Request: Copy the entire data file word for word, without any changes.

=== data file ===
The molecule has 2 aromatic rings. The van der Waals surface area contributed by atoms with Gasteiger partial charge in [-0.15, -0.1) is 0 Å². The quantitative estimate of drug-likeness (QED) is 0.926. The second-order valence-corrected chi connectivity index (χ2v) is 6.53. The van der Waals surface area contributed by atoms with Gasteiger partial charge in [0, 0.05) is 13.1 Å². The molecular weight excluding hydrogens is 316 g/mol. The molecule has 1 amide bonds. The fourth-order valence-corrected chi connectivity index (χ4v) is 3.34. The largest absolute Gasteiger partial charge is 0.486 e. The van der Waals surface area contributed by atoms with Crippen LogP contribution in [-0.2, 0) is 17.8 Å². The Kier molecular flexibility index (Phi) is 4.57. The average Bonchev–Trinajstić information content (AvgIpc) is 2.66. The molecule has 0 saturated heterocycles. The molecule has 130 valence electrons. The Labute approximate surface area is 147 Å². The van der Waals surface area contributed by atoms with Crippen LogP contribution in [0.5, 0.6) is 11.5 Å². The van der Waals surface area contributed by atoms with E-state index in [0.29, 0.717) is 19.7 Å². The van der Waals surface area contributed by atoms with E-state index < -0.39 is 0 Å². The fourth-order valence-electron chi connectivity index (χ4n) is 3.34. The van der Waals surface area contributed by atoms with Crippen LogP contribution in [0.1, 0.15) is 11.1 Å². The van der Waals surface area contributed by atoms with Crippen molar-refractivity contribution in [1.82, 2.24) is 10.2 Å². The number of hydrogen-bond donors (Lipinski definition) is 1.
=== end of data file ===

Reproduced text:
The molecule has 2 aromatic rings. The van der Waals surface area contributed by atoms with Gasteiger partial charge in [-0.15, -0.1) is 0 Å². The quantitative estimate of drug-likeness (QED) is 0.926. The second-order valence-corrected chi connectivity index (χ2v) is 6.53. The van der Waals surface area contributed by atoms with Gasteiger partial charge in [0, 0.05) is 13.1 Å². The molecular weight excluding hydrogens is 316 g/mol. The molecule has 1 amide bonds. The fourth-order valence-corrected chi connectivity index (χ4v) is 3.34. The largest absolute Gasteiger partial charge is 0.486 e. The van der Waals surface area contributed by atoms with Crippen LogP contribution in [-0.2, 0) is 17.8 Å². The Kier molecular flexibility index (Phi) is 4.57. The average Bonchev–Trinajstić information content (AvgIpc) is 2.66. The molecule has 0 saturated heterocycles. The molecule has 130 valence electrons. The Labute approximate surface area is 147 Å². The van der Waals surface area contributed by atoms with Crippen LogP contribution in [0.5, 0.6) is 11.5 Å². The van der Waals surface area contributed by atoms with E-state index in [0.29, 0.717) is 19.7 Å². The van der Waals surface area contributed by atoms with E-state index < -0.39 is 0 Å². The fourth-order valence-electron chi connectivity index (χ4n) is 3.34. The van der Waals surface area contributed by atoms with Crippen LogP contribution in [0.1, 0.15) is 11.1 Å². The van der Waals surface area contributed by atoms with Crippen molar-refractivity contribution in [1.82, 2.24) is 10.2 Å². The number of hydrogen-bond donors (Lipinski definition) is 1.